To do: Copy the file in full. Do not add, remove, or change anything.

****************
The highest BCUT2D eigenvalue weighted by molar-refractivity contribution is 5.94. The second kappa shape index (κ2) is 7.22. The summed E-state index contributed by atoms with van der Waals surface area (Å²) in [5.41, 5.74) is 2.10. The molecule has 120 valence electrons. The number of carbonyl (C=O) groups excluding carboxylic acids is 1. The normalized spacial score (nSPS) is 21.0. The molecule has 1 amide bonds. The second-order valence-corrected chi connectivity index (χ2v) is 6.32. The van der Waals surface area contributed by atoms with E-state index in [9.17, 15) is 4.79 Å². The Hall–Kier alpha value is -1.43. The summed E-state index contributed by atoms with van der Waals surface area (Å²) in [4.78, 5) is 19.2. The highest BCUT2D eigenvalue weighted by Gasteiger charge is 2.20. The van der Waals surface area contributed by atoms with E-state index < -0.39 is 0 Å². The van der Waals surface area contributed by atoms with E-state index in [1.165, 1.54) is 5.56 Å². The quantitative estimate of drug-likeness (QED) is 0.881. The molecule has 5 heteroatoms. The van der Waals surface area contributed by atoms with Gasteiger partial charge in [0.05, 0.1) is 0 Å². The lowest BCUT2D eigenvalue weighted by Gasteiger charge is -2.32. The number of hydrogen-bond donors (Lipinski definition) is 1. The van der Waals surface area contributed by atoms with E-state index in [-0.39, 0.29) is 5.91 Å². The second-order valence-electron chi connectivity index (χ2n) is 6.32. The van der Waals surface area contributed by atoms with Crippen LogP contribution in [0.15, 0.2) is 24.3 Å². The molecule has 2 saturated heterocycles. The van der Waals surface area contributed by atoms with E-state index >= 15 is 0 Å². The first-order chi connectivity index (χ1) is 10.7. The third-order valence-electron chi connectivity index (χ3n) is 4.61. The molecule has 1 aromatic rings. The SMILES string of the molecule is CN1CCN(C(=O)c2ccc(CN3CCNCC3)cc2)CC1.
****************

The highest BCUT2D eigenvalue weighted by molar-refractivity contribution is 5.94. The second kappa shape index (κ2) is 7.22. The summed E-state index contributed by atoms with van der Waals surface area (Å²) in [5.41, 5.74) is 2.10. The molecule has 120 valence electrons. The number of carbonyl (C=O) groups excluding carboxylic acids is 1. The normalized spacial score (nSPS) is 21.0. The molecule has 1 amide bonds. The second-order valence-corrected chi connectivity index (χ2v) is 6.32. The van der Waals surface area contributed by atoms with E-state index in [9.17, 15) is 4.79 Å². The Hall–Kier alpha value is -1.43. The summed E-state index contributed by atoms with van der Waals surface area (Å²) in [4.78, 5) is 19.2. The highest BCUT2D eigenvalue weighted by Gasteiger charge is 2.20. The van der Waals surface area contributed by atoms with E-state index < -0.39 is 0 Å². The van der Waals surface area contributed by atoms with E-state index in [1.165, 1.54) is 5.56 Å². The quantitative estimate of drug-likeness (QED) is 0.881. The molecule has 5 heteroatoms. The van der Waals surface area contributed by atoms with Gasteiger partial charge in [0.05, 0.1) is 0 Å². The lowest BCUT2D eigenvalue weighted by Gasteiger charge is -2.32. The number of hydrogen-bond donors (Lipinski definition) is 1. The van der Waals surface area contributed by atoms with E-state index in [-0.39, 0.29) is 5.91 Å². The second-order valence-electron chi connectivity index (χ2n) is 6.32. The van der Waals surface area contributed by atoms with Crippen LogP contribution in [0.15, 0.2) is 24.3 Å². The molecule has 2 saturated heterocycles. The van der Waals surface area contributed by atoms with E-state index >= 15 is 0 Å². The first-order chi connectivity index (χ1) is 10.7. The third-order valence-electron chi connectivity index (χ3n) is 4.61. The molecule has 1 aromatic rings. The SMILES string of the molecule is CN1CCN(C(=O)c2ccc(CN3CCNCC3)cc2)CC1.